‘Million Wells for Bengaluru’ campaign: The Million Wells for Bengaluru campaign stands as a pivotal initiative aimed at addressing the water crisis in Bengaluru, India. This ongoing project, supported by the Bangalore Water Supply and Sewerage Board, endeavours to construct one million shallow wells across the city, employing traditional well-digging techniques. Central to this endeavour is the recognition of rainwater harvesting as an indispensable practice for urban Bengaluru’s sustainable water management. By harnessing ancient methods of well construction, the campaign seeks to tap into groundwater resources effectively, thereby alleviating pressure on existing water sources. Scheduled for completion by 2025, the Million Wells for Bengaluru project signifies a proactive step towards ensuring water security for Bengaluru.

 Enhancing Governance:

Implement rigorous regulations on water usage: Enforcing stringent regulations governing water consumption by industries and imposing substantial fines for wastage can provide a strong incentive for conservation efforts.

Allocate resources for water infrastructure enhancement: Prioritising investments in the enhancement of water treatment plants, pipelines, and distribution systems is essential for reducing water loss and enhancing operational efficiency across the city.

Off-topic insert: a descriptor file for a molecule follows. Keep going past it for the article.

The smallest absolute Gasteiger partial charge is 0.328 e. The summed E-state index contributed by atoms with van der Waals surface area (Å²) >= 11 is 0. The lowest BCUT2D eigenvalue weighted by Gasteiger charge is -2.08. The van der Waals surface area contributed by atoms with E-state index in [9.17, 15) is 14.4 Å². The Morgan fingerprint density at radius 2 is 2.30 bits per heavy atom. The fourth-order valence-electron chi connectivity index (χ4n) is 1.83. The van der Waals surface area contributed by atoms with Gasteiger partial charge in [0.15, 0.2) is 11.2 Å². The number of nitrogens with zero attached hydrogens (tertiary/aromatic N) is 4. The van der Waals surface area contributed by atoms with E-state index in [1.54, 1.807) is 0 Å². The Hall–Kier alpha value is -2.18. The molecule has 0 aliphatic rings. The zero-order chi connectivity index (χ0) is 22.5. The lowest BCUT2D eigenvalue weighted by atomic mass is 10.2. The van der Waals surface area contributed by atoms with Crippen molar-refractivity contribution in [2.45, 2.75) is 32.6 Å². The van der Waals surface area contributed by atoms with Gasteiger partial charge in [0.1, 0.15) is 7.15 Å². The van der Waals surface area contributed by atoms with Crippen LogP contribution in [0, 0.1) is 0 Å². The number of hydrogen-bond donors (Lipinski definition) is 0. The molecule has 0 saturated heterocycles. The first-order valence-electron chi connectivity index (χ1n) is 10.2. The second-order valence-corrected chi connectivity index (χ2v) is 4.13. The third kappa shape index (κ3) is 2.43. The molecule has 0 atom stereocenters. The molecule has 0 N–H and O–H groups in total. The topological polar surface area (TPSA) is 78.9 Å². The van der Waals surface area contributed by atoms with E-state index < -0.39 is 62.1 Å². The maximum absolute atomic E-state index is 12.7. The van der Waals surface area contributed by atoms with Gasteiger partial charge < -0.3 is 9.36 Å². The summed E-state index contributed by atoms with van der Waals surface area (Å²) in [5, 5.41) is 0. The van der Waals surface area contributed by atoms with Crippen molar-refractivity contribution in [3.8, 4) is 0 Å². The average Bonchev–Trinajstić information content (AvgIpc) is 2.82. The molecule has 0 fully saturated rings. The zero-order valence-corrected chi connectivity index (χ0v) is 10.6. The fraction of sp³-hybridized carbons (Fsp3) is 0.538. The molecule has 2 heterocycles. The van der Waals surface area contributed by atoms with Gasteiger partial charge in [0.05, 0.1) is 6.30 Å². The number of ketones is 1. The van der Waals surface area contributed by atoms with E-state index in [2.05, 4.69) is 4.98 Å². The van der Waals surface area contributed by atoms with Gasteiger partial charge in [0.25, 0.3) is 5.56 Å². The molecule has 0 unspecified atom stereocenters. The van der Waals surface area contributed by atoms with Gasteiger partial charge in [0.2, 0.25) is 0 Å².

Promote public awareness regarding water conservation: Launching comprehensive public awareness campaigns plays a pivotal role in educating citizens about the critical significance of water conservation. Empowering individuals with knowledge and encouraging the adoption of sustainable practices are key steps towards fostering a culture of responsible water usage in the community.

Key Takeaway:

As we commemorate World Water Day, it serves as a poignant reminder of the urgent need for collective action to address the global water crisis. Bengaluru’s water scarcity not only highlights the pressing challenges faced by rapidly urbanising cities, but it also underscores the potential for innovation and sustainable solutions. By embracing initiatives such as rainwater harvesting, greywater reuse, and the Million Wells for Bengaluru campaign, the city can chart a course towards water security and resilience. However, the journey towards sustainable water management can’t be achieved without proactive governance, public engagement, and continuous investment in infrastructure and conservation efforts. Let us reaffirm our commitment to building a Bengaluru where clean water flows freely, nourishing communities, ecosystems, and prosperity alike!